Jets, DL Leonard Williams—Or maybe Washington should have taken Williams. It’s likely that Williams will move around in the Jets’ 3-4 defensive front to it’s likely that he and Scherff will go head to head.

Bucs, QB Jameis Winston—The top pick in the draft will be about halfway through his rookie season so he could be starting to get the hang of it or he could be so confused he doesn’t know which way is up.

Patriots, DT Malcolm Brown—Nothing flash here, just a good, solid defensive lineman. He probably won’t start but he’ll play a few dozen snaps and help his team.

Saints, OT Andrus Peat—It looks like he’ll start on the left side and could be pretty well settled in at this point. Trent Murphy and Preston Smith will test Peat’s pass protection skills.

Panthers, OLB Shaq Thompson—If he catches on quickly he could be a solid playmaker but it seems likely he will be of real concern to opposing offenses in 2016 or 2017.

Cowboys, CB Byron Jones—A solid corner but not really a playmaker. We’ll have to see how the Dallas cornerback situation shakes out. If they keep Brandon Carr Jones could end up starting. If he stays, look for Jones to play in nickel situations.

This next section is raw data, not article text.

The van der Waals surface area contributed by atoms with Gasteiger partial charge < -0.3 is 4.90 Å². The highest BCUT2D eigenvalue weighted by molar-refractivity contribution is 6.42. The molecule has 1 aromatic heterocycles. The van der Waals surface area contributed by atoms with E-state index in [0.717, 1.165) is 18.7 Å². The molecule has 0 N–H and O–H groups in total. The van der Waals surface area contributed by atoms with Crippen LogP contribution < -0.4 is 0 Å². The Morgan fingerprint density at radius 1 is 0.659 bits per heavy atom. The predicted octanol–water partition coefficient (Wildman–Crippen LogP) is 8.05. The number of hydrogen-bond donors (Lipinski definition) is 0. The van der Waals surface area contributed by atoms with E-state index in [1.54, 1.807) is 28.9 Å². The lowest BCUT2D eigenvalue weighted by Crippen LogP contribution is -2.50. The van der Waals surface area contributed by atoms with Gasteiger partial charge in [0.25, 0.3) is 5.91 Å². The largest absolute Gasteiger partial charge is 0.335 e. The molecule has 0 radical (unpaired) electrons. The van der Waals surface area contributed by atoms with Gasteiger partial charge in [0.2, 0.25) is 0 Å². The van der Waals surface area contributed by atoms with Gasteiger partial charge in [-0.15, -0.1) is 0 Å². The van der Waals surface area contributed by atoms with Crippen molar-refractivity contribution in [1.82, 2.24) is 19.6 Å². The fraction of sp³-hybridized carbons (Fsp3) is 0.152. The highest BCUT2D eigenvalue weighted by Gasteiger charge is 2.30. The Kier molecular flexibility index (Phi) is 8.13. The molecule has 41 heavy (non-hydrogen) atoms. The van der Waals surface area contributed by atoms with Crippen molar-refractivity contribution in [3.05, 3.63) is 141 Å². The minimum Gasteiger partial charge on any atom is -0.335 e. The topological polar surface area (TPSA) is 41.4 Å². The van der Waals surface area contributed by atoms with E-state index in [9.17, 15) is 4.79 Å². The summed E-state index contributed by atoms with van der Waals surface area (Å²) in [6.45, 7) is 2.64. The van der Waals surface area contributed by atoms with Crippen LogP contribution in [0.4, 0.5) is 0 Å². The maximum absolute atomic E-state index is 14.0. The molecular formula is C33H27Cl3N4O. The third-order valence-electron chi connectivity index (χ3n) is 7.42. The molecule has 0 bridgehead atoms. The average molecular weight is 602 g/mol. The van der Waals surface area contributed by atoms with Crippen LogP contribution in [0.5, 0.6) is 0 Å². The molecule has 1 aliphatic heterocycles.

Bears, WR Kevin White—So they traded away Brandon Marshall but they got the 6-3 White to pair with the 6-4 Alshon Jeffry. These will be tough matchups for the 6-0 Chris Culliver and Bashaud Breeland, 5-11.

Bills, CB Ronald Darby—The Bills didn’t have a first-round pick, taking Darby in the second round with the 50th overall pick. The guy to worry about is Sammy Watkins; the Bills used their first-round pick in this year’s draft to move up to get the wide receiver. He’s 6-1 but plays much bigger, catching anything thrown within his area code.

 

Timeline

—It’s been 129 days since the Redskins played a game. It will be 130 days until they play another one.